She didn’t set out to make a difference, but her work has inspired us all the same.
Dr. Margarita Loeza went from being a patient at Venice Family Clinic to being a physician there, helping to make families just like the one she came from healthier.
“I always said I was going to give back to my community, to help reduce health inequities and disparities,” she said. “I grew up in the area and had friends who lived in the Mar Vista Gardens housing project. I think of them and the Clinic’s teen patients at Culver City and Santa Monica high schools. Many don’t have health insurance. People think the Westside is wealthy, but there’s a group of really poor kids and a group of rich kids, and not much in the middle. The poor kids need health care, too.”
It’s this kind of dedication to the health and well-being of families, many of them ethnic minorities, that earned Loeza a place on Venice Family Clinic’s Visionaries list in honor of the Clinic’s 50th anniversary.
From personal experience
Loeza grew up on the Westside of Los Angeles in a large family living in a one-bedroom house. Her mother cleaned houses, and her father was a gardener. Her mother took her and her siblings to Venice Family Clinic for their medical care when the Clinic was still housed in a storefront dental office on Lincoln Boulevard. She fondly remembers going to our Children’s Holiday Movie event, which treats the Clinic’s pediatric patients and their families to a private screening of a new feature film, holiday entertainment and gift bags of toys and books.
Born with congenital hip dysplasia, Loeza spent much of her childhood in and out of braces, casts and surgeries, and doctors’ offices and hospitals.
“I was always around medicine,” she said. “When I was a little kid I told people I wanted to be a doctor. I would get asked, ‘don’t you want to be a nurse?’ But it was the orthopedic surgeon who made it so I could walk. So no, I wanted to be a doctor.”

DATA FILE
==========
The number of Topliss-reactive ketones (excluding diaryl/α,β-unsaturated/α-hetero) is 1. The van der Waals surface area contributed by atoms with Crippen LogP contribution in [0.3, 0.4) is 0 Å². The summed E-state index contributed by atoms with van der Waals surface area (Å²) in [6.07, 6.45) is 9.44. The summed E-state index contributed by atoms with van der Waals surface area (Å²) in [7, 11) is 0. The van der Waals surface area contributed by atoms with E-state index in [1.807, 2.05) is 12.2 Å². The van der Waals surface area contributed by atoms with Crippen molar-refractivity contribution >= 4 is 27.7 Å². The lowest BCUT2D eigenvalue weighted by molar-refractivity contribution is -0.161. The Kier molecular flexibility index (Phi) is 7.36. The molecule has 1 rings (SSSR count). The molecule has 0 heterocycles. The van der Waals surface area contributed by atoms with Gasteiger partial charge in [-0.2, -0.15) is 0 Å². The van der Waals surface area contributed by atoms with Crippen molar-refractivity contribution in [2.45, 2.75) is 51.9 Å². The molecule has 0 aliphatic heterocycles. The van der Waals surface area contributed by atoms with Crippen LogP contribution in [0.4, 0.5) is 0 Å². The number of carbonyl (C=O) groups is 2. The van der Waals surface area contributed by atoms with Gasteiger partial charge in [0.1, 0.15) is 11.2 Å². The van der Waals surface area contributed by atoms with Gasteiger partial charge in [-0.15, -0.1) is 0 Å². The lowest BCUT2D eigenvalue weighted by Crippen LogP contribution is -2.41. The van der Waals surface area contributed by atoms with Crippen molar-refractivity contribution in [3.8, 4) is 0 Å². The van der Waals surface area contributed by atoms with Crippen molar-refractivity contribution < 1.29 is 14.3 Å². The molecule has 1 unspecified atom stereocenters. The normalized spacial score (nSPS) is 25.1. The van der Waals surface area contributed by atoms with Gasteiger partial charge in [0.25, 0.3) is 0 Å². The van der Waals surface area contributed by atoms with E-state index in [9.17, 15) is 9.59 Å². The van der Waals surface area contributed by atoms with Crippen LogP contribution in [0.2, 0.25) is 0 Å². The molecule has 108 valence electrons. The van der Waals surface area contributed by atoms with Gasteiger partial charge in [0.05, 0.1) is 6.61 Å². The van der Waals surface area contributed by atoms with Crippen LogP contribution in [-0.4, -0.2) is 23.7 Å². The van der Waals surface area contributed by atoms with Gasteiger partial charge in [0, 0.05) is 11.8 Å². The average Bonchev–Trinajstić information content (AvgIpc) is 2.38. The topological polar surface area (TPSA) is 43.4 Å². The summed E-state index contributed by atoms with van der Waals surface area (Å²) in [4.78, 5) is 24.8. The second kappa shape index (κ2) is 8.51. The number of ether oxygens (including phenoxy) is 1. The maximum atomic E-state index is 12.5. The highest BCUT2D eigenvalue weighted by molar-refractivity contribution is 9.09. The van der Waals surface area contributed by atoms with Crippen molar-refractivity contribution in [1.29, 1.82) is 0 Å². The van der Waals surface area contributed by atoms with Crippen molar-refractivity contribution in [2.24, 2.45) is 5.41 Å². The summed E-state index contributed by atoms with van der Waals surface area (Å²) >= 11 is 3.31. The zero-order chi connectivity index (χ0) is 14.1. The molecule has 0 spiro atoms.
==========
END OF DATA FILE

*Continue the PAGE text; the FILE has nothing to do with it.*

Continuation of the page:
Coming full circle
Venice Family Clinic was Loeza’s medical home until she went off to attend Occidental College. And after graduation, she came back as a volunteer clinic assistant before going to medical school at the University of California, San Diego. Eventually, she joined the medical staff as a family physician, and is now also the Clinic’s chief medical information officer.
“I work at Venice Family Clinic because it serves the population that I’m originally from: the under- or uninsured,” said Loeza. “We need more doctors who look like our patients. Our black patients need black doctors, our Latino patients need Latino doctors. It’s not just that someone can speak the same language, but it’s understanding the culture, too.”
She described a phone visit she recently had with a patient who was experiencing symptoms consistent with COVID-19. As she asked the patient about her life and steps she was taking to minimize exposure and spread of the virus, Loeza realized the patient was embarrassed because she was poor.
“She opened up once I told her that I grew up in one-bedroom house with six other people, so I understood what it was like,” Loeza said. “It might not dawn on someone else who didn’t grow up that way. But if you did, you could understand why they’re not sheltering in place. They can’t shop online as easily because you can’t use EBT cards online. Sheltering in place is for those who can afford it.”
Supporting the next generation
To encourage and support aspiring Latino health care workers, Loeza co-founded MiMentor, a nonprofit that offers mentoring to undergraduate students from low-income families interested in becoming doctors, nurses and pharmacists, among other professions. She also serves on the executive board of the Latino Physicians of California; as faculty advisor for UCLA Flying Samaritans, which provides volunteer medical care in rural border towns outside Tijuana, Mexico; and as a volunteer at Homeboy Industries performing laser tattoo removal.
One of her mentors is David Hayes-Bautista, whom Loeza first met as a medical student when he gave a guest lecture at her school. Hayes-Bautista, a professor of public health and medicine, and director of the Center for the Study of Latino Health and Culture at UCLA, is committed to reducing health disparities in vulnerable communities.
“The lecture he gave that day was on why it was great to be Latino, which was the opposite of what I had always heard when I was young,” she said. “He was the first Latino PhD I had ever met. He really is the mentor to all the mentors.
“Growing up, the only people who looked like me worked in the cafeteria or in maintenance, and it was the same in medical school and at the hospital I worked at. Even now I’m usually the only Latina in the room in professional settings,” Loeza said. “There’s one student I mentor now who said I was the first Latina doctor they had ever seen. That’s crazy – it’s 2020! When you go somewhere and nobody looks like you, it’s a way of saying you don’t belong without saying it. I want to change that.”